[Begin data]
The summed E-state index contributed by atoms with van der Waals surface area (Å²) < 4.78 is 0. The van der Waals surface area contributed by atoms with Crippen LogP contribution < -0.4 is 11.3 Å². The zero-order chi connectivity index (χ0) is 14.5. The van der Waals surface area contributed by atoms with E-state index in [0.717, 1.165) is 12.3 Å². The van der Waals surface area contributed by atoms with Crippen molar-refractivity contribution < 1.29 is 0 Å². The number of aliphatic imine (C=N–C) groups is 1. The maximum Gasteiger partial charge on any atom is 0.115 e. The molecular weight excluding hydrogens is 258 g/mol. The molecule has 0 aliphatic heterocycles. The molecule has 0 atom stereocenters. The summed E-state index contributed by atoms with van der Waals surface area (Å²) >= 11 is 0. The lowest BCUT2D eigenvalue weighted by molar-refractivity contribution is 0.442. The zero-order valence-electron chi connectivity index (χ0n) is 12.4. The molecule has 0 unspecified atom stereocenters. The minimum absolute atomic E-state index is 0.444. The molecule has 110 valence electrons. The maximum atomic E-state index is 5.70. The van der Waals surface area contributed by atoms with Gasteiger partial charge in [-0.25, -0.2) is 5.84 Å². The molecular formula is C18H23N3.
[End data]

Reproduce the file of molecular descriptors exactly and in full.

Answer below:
The summed E-state index contributed by atoms with van der Waals surface area (Å²) < 4.78 is 0. The van der Waals surface area contributed by atoms with Crippen LogP contribution < -0.4 is 11.3 Å². The zero-order chi connectivity index (χ0) is 14.5. The van der Waals surface area contributed by atoms with E-state index in [0.717, 1.165) is 12.3 Å². The van der Waals surface area contributed by atoms with Crippen molar-refractivity contribution < 1.29 is 0 Å². The number of aliphatic imine (C=N–C) groups is 1. The maximum Gasteiger partial charge on any atom is 0.115 e. The molecular weight excluding hydrogens is 258 g/mol. The molecule has 0 aliphatic heterocycles. The molecule has 0 atom stereocenters. The summed E-state index contributed by atoms with van der Waals surface area (Å²) >= 11 is 0. The lowest BCUT2D eigenvalue weighted by molar-refractivity contribution is 0.442. The zero-order valence-electron chi connectivity index (χ0n) is 12.4. The molecule has 0 unspecified atom stereocenters. The minimum absolute atomic E-state index is 0.444. The molecule has 110 valence electrons. The maximum atomic E-state index is 5.70. The van der Waals surface area contributed by atoms with Gasteiger partial charge in [-0.25, -0.2) is 5.84 Å². The molecular formula is C18H23N3.